Wednesday, January 05, 2011

Obama, the Radical Republicans and the new investigation era of pseudo-scandals

Robert Perry has a good opening look at the Republicans' new round of Congressional investigation sleaze-slinging in Republicans Aim Info-War at Obama Consortium News 01/04/2011:

Finally, Congress appears ready to hold some high-profile hearings – except they won’t be about the most important scandals of the past decade, like how the United States was misled into the Iraq invasion, how the Afghan War was bungled, how torture became a U.S. practice, or how bank deregulation and Wall Street greed nearly destroyed the economy. ...

If the experience of the Clinton years continues to be predictive, the mainstream news media will eagerly clamber onto the right-wing bandwagon in pursuit of scandal stories.

This latest turn of the page on the GOP’s old get-Clinton playbook was, of course, not unexpected. What remains extraordinary is how clueless the Democrats continue to be about the importance of official investigations in educating – or mis-educating – the American people. [my emphasis]
One correction I would make to Perry's article. It's true that in the early 1990s, "The growing right-wing news media began hammering away at Bill and Hillary Clinton’s personal finances, as well as their troubled marriage." And the Whitewater scandal originated with a handful of hardcore sleazebag segregationists in Arkansas.

But it wasn't the rightwing media that made them scandals. It was the New York Times and the Washington Post and other mainstream press outlets. That's a critically important turning-point in the history of the American press. And we shouldn't let them off the hook by pretending it was only the "right-wing new media".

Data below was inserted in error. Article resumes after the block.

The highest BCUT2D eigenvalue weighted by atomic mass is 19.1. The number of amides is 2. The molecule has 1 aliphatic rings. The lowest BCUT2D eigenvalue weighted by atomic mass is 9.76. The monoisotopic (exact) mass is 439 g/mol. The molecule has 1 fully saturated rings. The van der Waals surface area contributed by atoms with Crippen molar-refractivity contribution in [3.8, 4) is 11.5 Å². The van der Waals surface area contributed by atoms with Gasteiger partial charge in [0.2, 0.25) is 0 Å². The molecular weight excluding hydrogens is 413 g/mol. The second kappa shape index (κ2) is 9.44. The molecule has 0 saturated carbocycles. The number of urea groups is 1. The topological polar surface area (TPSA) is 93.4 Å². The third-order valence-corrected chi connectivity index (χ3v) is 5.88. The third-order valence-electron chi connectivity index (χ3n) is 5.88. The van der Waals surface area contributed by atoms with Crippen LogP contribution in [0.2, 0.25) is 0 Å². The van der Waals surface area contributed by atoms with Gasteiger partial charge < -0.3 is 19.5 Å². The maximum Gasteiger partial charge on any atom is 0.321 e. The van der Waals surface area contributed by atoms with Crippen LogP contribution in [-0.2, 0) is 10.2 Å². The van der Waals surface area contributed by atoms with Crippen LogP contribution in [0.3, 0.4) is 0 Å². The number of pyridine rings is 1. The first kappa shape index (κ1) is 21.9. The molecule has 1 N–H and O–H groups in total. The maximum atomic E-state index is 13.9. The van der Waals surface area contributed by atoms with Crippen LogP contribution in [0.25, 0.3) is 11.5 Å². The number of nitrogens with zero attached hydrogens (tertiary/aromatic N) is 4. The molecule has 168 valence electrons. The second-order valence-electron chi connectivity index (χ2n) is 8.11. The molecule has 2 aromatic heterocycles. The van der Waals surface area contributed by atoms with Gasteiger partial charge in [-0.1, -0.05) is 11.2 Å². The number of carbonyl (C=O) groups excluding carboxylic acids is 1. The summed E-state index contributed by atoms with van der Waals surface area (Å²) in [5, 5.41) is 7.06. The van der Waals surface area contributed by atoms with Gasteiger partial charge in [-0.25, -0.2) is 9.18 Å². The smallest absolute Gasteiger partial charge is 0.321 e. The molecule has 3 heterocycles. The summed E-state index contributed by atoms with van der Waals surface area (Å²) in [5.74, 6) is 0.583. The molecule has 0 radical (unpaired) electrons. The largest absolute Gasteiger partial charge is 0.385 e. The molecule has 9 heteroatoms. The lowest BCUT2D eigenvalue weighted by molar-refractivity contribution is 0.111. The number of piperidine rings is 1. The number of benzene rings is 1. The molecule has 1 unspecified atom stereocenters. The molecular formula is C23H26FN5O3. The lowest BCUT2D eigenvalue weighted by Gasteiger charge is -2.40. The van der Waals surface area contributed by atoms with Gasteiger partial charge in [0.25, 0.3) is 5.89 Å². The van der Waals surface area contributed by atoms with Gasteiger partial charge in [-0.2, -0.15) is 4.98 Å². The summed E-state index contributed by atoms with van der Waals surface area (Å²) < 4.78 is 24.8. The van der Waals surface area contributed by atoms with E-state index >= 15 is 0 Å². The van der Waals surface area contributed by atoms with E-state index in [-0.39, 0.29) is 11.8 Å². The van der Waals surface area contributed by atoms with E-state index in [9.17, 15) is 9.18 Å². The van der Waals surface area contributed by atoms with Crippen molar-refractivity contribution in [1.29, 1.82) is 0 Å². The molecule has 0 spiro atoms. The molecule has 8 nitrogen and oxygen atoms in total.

The very astute press critic Jay Rosen wrote in From Judith Miller to Julian Assange Press Think 12/09/2010, "To understand Julian Assange and the weird reactions to him in the American press we need to tell a story that starts with Judy Miller [and her phony WMD stories in the New York Times in 2002] and ends with Wikileaks."

He's referring more specifically to the attitude of the press on national security. And there is a case to be made that the disgraceful Judith Miller/Michael Gordon stories on WMDs in Iraq represented a qualitatively new stage of decay for the American press.

But I don't think it's more decisive than the leap off the cliff that occurred when the New York Times ran their first Whitewater story. As I wrote here several years ago, "In the history of the disaster we know as the Iraq War, the date March 8, 1992, deserve a special place. That was the date Jeff Gerth's first story on "Whitewater" appeared on the front page of the New York Times."

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